- Discerning Mexico’s Digital Divide
- The Avocado, the Butterfly, and the Beast:
Migration as a morphological force
Discerning Mexico’s Digital Divide
Mariah Barber | Camila Huber Barbosa
Computerization, or the rapid adoption of digital devices and information communications technology (ICT) that’s transformed the world over the past decade, provides a new lens from which to observe the deeply embedded inequalities that far predicated the technology, across cities, nations, and global regions. Mexico, is no different, with there being a clear divide in access to technology that falls in place with the already in existence history of inequality between the cities of the north and those located in the south.
Although, Mexico’s digital divide resembles that of other nations, it stands apart in its policy approaches. Recently, it has deemed access to ICTs and the internet as a human right, through a constitutional amendment in 2013. While northern cities such as Guadalajara and Mexico City are increasingly being promoted as tech hubs and smart cities, further legislation, such as the recent ruling to reduce telecom fees for low-income communities, is enabling smaller settlements, of primarily indigenous descent, to have access. An example is the village of Santa Maria Yaviche, in the state of Oaxaca, where the community raised funds to establish their own ICT network. Within these margins, is where Camila and Mariah seek two discover what does ameliorating a digital divide, truly mean for a nation, group of people, or a city.
By focusing on Guadalajara, Mexico City and Santa Maria Yaviche, Camila and Mariah strive to research beyond the obvious digital divide, and rather aim to develop a nuanced understanding of what access to ICT means in terms of other markers of urban development and equality, such as public participation. The plan to achieve such by mapping the actual ICT networks in Guadalajara and Mexico City, its existing public policies in internet access, the data usage on each social stratum, conduct interviews on internet consumption in different areas and income levels of the city and analyze the outcomes in terms of community engagement and leadership in comparison to Santa Maria Yaviche, a rural town in the state of Oaxaca, where a NGO has set – up a community-run phone network. They hope that such work can inform future urban designers and policymakers how to provide access to ICTs in a way that addresses the core of the problem: regional and urban inequality.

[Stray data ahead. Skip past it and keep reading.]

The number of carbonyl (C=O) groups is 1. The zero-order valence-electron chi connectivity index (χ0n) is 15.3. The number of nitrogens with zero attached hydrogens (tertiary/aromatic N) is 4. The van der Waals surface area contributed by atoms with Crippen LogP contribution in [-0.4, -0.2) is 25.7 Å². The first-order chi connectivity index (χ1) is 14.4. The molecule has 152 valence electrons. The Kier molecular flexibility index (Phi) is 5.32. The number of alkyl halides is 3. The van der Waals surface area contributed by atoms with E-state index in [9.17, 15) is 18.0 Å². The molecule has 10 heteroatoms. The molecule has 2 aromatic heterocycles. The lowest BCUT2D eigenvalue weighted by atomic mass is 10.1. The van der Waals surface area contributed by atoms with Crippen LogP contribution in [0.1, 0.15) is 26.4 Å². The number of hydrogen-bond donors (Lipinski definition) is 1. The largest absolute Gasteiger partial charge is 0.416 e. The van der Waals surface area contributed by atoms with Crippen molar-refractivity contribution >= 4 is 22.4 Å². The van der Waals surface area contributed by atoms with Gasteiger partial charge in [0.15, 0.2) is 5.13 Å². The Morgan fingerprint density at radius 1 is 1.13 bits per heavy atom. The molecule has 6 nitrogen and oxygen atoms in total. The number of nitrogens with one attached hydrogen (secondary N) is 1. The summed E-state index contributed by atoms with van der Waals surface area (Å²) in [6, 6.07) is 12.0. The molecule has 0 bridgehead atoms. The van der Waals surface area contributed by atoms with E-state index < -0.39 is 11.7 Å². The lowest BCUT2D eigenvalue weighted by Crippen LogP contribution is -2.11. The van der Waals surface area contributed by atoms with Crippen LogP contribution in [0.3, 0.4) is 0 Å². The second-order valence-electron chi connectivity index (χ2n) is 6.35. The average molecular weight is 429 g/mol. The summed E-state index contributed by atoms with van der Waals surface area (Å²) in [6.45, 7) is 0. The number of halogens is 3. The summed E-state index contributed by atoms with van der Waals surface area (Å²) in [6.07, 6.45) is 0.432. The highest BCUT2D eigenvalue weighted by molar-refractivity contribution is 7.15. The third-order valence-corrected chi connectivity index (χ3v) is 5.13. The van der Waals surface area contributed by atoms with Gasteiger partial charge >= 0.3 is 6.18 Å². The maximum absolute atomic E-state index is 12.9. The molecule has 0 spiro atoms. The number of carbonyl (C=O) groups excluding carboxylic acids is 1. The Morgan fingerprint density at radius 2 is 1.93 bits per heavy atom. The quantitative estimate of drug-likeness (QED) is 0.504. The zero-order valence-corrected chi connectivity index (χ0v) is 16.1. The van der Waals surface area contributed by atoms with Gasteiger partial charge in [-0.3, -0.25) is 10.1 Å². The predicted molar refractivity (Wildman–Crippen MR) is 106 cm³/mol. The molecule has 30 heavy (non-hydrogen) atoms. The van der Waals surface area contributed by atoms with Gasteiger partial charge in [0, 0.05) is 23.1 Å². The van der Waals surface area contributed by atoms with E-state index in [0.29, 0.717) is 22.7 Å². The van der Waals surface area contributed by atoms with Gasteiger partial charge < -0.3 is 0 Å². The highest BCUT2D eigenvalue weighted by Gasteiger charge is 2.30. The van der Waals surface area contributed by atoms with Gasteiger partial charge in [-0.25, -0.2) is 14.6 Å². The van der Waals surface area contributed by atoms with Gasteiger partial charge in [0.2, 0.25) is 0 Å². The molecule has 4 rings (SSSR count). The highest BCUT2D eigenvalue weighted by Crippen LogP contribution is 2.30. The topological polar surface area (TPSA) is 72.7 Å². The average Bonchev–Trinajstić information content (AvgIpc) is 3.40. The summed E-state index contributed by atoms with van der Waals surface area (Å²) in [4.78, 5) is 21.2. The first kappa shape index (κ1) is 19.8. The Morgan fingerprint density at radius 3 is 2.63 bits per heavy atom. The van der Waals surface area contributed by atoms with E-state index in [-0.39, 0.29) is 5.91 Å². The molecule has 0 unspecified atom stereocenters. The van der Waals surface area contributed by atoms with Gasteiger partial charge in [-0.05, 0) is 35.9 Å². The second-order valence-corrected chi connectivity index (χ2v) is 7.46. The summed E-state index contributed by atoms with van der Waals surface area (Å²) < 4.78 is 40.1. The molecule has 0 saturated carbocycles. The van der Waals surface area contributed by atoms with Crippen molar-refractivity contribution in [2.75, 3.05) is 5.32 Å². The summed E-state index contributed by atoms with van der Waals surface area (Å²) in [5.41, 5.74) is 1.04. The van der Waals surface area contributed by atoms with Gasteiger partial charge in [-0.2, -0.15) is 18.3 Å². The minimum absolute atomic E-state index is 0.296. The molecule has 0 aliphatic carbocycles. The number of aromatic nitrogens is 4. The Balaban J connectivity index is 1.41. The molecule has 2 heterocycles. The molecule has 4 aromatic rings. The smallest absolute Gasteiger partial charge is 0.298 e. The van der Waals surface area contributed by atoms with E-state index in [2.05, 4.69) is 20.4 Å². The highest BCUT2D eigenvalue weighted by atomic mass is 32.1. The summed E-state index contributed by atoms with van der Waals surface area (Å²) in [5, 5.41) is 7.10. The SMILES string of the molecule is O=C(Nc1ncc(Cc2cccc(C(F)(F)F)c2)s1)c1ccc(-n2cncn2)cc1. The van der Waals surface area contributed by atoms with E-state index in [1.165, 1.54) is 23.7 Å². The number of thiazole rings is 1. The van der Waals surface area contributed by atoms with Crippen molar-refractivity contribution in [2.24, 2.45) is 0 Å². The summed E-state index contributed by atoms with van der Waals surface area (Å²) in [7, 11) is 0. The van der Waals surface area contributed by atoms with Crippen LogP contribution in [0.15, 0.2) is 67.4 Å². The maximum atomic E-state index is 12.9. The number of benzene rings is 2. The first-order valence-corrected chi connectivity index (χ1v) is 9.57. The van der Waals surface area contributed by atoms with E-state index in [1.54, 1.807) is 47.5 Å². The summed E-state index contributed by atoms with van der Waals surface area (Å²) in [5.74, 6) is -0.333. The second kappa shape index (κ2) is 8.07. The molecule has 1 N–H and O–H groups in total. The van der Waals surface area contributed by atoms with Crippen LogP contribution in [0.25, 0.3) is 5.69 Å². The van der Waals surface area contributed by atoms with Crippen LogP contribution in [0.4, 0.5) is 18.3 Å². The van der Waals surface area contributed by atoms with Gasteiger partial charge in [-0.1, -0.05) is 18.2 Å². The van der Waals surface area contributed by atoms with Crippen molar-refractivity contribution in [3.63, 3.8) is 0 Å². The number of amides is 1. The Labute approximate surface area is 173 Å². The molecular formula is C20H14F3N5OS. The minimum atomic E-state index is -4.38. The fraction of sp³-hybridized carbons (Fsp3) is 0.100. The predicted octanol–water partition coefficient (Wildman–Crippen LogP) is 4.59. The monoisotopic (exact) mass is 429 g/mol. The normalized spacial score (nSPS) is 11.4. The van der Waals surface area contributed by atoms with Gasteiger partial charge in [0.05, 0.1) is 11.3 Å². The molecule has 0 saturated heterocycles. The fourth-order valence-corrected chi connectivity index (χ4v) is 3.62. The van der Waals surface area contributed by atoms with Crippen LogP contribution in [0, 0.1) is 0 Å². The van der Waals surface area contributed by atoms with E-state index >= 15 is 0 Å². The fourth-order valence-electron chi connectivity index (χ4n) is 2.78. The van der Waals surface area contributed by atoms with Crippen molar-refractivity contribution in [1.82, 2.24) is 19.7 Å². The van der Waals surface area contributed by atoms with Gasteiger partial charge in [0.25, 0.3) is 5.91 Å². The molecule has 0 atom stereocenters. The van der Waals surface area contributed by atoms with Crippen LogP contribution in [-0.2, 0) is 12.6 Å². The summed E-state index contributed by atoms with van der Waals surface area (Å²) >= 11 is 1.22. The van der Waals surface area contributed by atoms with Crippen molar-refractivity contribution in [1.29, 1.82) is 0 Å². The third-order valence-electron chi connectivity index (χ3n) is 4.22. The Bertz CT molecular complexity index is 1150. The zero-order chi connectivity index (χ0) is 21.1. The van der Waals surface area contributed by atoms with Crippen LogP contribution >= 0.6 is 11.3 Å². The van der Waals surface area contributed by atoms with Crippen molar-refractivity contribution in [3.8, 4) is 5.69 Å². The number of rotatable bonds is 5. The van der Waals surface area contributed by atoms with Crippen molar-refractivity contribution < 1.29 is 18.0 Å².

The Avocado, the Butterfly, and the Beast:
Migration as a morphological force
Daniel Padilla | Mariel Collard | Juan David Grisales | Prathima Muniyappa | Rhea Shah
Migrations are historical phenomena that transcend across modes, species, and landscapes. They are manifestations of transcontinental energy exchanges that catalyze for morphological changes in ecological, cultural, and urban conditions. Mexico has long been the site for large scale migrations. Mexican cities are created, shaped, and altered through their temporary appropriations by these migrant populations. This project investigates three species as they undertake a migration of epic proportions to unravel their interrelationships, their effects on Mexican cities and ecologies, and the underlying geo-political forces that define their form. Persea americana (avocado) from Michoacán to the Northeastern United States, Danaus plexippus (monarch butterfly) from the Monarch Butterfly Biosphere Reserve in Michoacán to Southern Canada and Homo sapiens (humans) from Central America to Mexico and the United States. By studying the migration as a condition of flux, the research hopes to reveal nuances about the nature of the border and the institutions that clarify its porosity or impermeability. The increase in labor and economic mobility have far-reaching effects on Mexican cities.
By moving across scales from the plant, to the animal and to the human, the project will seek to establish migration as a natural and historic condition. Migratory processes are growing not only in scale but in political, environmental, economic and social complexity. As much as this is an issue in flux, its imprint is embedded in the land, as mobilities affect, push, pressure and ultimately transform space. The movements supersede established physical borders and exist along a spectrum of elevations from the underground to the sky and of means of transportation across several ecosystems. Broadening the current ‘migrant crisis’, from humans to other species that navigate borders can allow us to reframe our understanding of the issue and envision new possibilities in the spaces they create. Studying where these mobilities collide and manifest allows for a reading of Mexican cities as places of exchange, of transition for capital, goods, knowledge and a multitude of species – human and non-human.
Four States have been identified and will be studied through fieldwork at a regional scale from determined anchor cities: Chiapas (Southern Region), Michoacan and Guanajuato (Central Region), and Coahuila (Northern Region). The investigation will be documented through drone videography at different elevations complemented with rigorous critical cartography and data collection. The narratives will be developed through a visual ethnographic research and interpersonal interviews with key actors. The findings will be compiled and narrated through film.